The German Armed Forces Navy plans to deploy autonomous underwater gliders to monitor submarine cables in the fiber optic network and pipelines, it has now been officially confirmed.
Navy to deploy autonomous gliders
In October, the EU warned of insufficient protection of submarine cables and shortly thereafter announced plans to lay submarine cables across the Arctic to Asia. How to protect these cables and other critical infrastructure has now been demonstrated by the German Navy.
Specifically, a Bundeswahr video talks about the dangers posed by war on the ocean floor and the importance of deep-sea cables. In it, Frank Menning, head of Wehrtechnische Dienststelle 71 (WTD), answers questions about autonomous underwater gliders that collect data on critical infrastructure underwater and transmit it to the appropriate situation center once a day, among other things.
Monitoring the critical infrastructure in the Baltic Sea alone is difficult because of the vast areas involved, Menning admits. At the moment, he is working on a concept with these gliders, which operate autonomously and monitor the seabed.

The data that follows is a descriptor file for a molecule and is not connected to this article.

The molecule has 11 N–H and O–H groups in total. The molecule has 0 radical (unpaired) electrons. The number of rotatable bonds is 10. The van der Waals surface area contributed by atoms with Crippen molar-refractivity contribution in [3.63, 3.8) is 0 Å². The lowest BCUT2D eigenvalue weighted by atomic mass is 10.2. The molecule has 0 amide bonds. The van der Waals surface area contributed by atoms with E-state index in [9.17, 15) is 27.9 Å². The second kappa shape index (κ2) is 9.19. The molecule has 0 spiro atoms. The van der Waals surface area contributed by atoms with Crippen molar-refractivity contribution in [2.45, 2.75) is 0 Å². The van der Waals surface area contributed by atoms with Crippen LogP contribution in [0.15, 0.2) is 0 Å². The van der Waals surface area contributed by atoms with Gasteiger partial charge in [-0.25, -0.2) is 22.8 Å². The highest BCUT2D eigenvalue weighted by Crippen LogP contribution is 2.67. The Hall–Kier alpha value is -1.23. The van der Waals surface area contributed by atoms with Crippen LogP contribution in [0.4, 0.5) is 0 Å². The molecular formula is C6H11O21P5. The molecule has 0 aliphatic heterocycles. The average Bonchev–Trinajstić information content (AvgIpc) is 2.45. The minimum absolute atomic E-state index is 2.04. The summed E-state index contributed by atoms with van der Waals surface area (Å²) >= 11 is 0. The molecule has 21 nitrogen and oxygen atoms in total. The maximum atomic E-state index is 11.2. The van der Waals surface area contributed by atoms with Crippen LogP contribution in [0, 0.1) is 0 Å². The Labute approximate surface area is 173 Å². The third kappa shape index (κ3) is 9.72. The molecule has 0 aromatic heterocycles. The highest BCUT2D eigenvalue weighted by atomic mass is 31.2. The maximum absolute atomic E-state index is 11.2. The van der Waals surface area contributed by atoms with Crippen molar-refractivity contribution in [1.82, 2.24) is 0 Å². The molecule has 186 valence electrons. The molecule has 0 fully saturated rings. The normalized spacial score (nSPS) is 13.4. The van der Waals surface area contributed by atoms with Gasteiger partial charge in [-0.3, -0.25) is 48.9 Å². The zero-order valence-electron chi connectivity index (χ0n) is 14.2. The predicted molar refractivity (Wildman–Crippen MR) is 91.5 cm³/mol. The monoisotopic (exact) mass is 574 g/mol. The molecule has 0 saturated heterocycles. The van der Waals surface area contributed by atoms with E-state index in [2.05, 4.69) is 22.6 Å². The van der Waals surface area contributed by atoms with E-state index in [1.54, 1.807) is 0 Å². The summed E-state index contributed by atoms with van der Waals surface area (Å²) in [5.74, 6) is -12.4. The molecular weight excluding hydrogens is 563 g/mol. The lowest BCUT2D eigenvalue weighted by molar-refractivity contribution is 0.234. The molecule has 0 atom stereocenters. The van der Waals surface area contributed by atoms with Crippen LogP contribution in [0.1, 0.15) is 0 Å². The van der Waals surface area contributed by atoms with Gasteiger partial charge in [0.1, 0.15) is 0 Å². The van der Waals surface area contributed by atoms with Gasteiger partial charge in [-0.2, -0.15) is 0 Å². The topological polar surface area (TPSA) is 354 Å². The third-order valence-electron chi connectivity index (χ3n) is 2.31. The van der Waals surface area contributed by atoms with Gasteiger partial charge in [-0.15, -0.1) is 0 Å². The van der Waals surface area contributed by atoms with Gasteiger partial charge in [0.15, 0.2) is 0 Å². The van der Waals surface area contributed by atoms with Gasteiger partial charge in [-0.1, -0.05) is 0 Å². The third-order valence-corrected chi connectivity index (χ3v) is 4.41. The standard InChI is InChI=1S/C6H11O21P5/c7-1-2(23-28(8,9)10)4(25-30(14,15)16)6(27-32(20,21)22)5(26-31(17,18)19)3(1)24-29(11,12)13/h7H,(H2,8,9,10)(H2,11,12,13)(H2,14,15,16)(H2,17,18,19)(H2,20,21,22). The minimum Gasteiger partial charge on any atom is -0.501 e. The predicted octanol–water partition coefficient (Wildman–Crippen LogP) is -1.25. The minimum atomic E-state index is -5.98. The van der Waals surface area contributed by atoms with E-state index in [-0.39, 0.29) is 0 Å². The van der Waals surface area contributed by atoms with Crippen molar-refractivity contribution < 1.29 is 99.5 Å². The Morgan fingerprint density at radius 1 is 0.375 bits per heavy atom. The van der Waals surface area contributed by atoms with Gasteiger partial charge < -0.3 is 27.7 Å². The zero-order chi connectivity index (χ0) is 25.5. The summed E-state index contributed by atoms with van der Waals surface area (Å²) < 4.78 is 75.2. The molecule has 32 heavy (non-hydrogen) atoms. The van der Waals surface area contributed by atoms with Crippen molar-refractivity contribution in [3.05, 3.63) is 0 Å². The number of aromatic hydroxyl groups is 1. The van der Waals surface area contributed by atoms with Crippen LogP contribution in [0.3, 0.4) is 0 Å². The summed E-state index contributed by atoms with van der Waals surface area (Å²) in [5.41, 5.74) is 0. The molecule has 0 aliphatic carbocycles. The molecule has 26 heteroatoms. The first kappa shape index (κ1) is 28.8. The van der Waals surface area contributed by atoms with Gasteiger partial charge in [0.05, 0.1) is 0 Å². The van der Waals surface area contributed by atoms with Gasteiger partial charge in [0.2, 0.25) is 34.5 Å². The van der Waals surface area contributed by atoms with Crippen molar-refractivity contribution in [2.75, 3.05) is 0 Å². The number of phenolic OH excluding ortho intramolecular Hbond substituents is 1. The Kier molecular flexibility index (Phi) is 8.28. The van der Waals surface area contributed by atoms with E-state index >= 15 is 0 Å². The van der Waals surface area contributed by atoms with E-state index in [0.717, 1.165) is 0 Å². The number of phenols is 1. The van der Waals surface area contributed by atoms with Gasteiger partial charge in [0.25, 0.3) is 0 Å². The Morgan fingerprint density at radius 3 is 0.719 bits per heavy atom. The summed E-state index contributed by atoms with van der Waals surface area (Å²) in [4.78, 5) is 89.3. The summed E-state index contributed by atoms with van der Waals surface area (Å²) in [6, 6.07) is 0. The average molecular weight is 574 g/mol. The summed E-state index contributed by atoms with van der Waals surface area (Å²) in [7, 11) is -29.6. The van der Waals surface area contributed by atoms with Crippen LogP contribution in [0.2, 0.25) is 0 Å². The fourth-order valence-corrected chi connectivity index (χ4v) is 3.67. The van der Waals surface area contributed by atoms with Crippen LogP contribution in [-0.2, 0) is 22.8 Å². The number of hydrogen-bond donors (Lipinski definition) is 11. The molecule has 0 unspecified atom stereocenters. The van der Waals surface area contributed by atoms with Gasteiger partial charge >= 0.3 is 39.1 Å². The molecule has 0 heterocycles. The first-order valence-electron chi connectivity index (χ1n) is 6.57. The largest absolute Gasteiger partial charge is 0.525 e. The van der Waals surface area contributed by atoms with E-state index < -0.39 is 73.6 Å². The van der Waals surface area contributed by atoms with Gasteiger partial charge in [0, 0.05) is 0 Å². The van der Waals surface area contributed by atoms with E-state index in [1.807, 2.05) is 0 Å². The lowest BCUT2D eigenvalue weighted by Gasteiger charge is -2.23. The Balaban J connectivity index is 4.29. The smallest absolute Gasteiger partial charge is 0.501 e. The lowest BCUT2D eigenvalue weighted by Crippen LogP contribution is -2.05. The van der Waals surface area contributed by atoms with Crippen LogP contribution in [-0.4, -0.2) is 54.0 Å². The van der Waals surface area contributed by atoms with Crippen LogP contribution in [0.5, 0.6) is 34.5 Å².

In addition, there are so-called sea cats or seecats, which can only stay underwater for a few hours, but can fly the length of cables and pipelines underwater and monitor them. In doing so, they move about 10 meters above the infrastructure and collect data on conditions using cameras or sonar.
Other technologies for underwater reconnaissance
Furthermore, Menning speaks of the AIS system (Automatic Identification System), with which every larger ship is equipped. Here, he says, it is possible to evaluate the data and, especially in the case of ships that “do funny things” such as warships, to evaluate them and detect anomalies.
With the help of satellites and sensors, it would also be possible to detect indirect signatures of submarines and thus map a 3D structure underwater to keep an eye on what is happening below the surface of the sea.
The goal, he said, is to strengthen its position in the field of underwater surveillance so that something like the Nordstream gas pipeline blowup does not happen again and is detected early on. Autonomous harbor monitoring is also to be set up as part of the “Harbour Protection” project.